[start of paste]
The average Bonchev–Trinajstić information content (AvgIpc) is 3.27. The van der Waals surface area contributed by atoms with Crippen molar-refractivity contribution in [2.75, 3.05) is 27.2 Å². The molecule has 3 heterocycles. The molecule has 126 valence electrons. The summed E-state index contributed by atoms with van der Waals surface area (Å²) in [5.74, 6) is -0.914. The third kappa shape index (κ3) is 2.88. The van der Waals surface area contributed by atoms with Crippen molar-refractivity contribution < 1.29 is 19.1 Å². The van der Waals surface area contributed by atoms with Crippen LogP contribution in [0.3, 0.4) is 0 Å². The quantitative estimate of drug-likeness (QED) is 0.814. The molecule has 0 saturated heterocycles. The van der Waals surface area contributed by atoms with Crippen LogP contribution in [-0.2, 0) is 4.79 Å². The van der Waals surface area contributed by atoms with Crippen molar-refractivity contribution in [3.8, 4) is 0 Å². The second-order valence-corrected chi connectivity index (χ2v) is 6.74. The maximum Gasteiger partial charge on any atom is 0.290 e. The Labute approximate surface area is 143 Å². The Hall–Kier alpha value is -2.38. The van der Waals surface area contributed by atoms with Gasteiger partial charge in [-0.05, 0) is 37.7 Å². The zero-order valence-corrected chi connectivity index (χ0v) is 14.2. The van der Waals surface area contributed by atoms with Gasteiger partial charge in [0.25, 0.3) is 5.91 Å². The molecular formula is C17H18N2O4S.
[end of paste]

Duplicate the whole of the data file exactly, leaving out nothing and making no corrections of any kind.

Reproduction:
The average Bonchev–Trinajstić information content (AvgIpc) is 3.27. The van der Waals surface area contributed by atoms with Crippen molar-refractivity contribution in [2.75, 3.05) is 27.2 Å². The molecule has 3 heterocycles. The molecule has 126 valence electrons. The summed E-state index contributed by atoms with van der Waals surface area (Å²) in [5.74, 6) is -0.914. The third kappa shape index (κ3) is 2.88. The van der Waals surface area contributed by atoms with Crippen molar-refractivity contribution < 1.29 is 19.1 Å². The van der Waals surface area contributed by atoms with Crippen LogP contribution in [0.3, 0.4) is 0 Å². The quantitative estimate of drug-likeness (QED) is 0.814. The molecule has 0 saturated heterocycles. The van der Waals surface area contributed by atoms with Crippen LogP contribution in [-0.2, 0) is 4.79 Å². The van der Waals surface area contributed by atoms with Crippen molar-refractivity contribution in [3.8, 4) is 0 Å². The second-order valence-corrected chi connectivity index (χ2v) is 6.74. The maximum Gasteiger partial charge on any atom is 0.290 e. The Labute approximate surface area is 143 Å². The Hall–Kier alpha value is -2.38. The van der Waals surface area contributed by atoms with Gasteiger partial charge in [-0.05, 0) is 37.7 Å². The zero-order valence-corrected chi connectivity index (χ0v) is 14.2. The van der Waals surface area contributed by atoms with Gasteiger partial charge in [0.25, 0.3) is 5.91 Å². The molecular formula is C17H18N2O4S.